Laborers filed a securities class action suit against Omnicare in the District Court for the Eastern District of Kentucky in 2006 and later amended their complaint to encompass the Section 11 claim. Omnicare moved to dismiss the amended complaint and succeeded in 2007 when the district court granted the motion to dismiss, reasoning that Laborers failed to show a causal connection between Omnicare’s misconduct and Laborers’ losses (“loss causation”). The Court of Appeals for the Sixth Circuit (“Sixth Circuit”) affirmed the district court decision with the exception of the Section 11 claim, finding loss causation to be an affirmative defense, and remanded the case to the district court. Laborers amended their complaint to re-plead the Section 11 claim, alleging “material misstatements and omissions [were] made with reference to the statements ‘legal compliance’ and . . . in reference to GAAP [(Generally Accepted Accounting Principles)].” The district court granted Omnicare’s motion to dismiss the amended complaint citing Laborers’ failure to show that Omnicare knew the statements made in the registration statement were incorrect. Laborers again appealed to the Sixth Circuit where the court held that a plaintiff need only allege that the underlying opinion in a registration statement is incorrect without alleging that the statement is also subjectively false. Omnicare appealed to the Supreme Court of the United States (“Court”), and the Court granted cert.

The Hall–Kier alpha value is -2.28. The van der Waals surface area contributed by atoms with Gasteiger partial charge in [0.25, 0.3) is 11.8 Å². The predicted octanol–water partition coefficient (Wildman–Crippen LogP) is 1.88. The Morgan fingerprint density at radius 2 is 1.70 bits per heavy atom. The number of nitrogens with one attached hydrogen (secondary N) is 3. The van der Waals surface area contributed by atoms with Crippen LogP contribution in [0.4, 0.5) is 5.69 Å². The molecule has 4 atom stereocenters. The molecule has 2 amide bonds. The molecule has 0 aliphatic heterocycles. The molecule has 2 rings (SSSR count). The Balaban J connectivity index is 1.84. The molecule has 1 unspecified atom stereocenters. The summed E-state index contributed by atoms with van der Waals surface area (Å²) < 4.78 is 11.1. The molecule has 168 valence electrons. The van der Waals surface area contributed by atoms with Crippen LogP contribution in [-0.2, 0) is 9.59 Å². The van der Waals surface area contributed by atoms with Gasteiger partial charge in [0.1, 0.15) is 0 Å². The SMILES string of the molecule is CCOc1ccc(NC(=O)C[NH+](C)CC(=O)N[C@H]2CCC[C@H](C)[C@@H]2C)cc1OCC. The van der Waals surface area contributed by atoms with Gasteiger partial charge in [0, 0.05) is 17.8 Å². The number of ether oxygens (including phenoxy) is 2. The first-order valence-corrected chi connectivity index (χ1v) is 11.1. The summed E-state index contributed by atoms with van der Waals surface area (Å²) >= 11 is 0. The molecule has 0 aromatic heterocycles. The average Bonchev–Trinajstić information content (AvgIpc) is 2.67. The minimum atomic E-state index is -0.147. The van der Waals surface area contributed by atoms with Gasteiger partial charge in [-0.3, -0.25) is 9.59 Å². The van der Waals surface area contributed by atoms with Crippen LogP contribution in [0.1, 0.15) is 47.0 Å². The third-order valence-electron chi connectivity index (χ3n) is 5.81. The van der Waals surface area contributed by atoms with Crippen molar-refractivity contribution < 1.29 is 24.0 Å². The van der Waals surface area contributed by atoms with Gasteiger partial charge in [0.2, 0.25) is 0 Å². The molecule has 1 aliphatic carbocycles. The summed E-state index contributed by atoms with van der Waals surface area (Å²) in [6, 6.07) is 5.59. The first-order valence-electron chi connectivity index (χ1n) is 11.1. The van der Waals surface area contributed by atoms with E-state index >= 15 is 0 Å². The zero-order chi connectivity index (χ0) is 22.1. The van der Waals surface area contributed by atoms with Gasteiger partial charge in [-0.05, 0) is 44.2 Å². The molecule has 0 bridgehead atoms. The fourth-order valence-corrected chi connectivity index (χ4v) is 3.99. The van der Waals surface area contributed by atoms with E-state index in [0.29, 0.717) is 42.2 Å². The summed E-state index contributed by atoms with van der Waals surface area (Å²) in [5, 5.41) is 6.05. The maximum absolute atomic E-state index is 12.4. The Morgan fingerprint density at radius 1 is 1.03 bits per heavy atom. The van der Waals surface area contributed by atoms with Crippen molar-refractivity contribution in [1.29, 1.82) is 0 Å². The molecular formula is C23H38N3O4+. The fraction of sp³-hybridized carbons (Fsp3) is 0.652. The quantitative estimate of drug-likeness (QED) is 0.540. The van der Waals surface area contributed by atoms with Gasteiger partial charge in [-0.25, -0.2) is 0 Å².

Analysis 

This case will likely determine what a plaintiff must prove when making a claim involving false opinions under Section 11 of the Securities Act of 1933 (“Securities Act”). Omnicare argues that under a Section 11 claim, the plaintiff must prove that the defendant’s opinion was both objectively and subjectively wrong. Omnicare states that this would require a plaintiff to prove that the issuer did not hold the stated belief. Contrastingly, Laborers claim that an opinion need only be objectively wrong in order to be a misleading material fact under Section 11.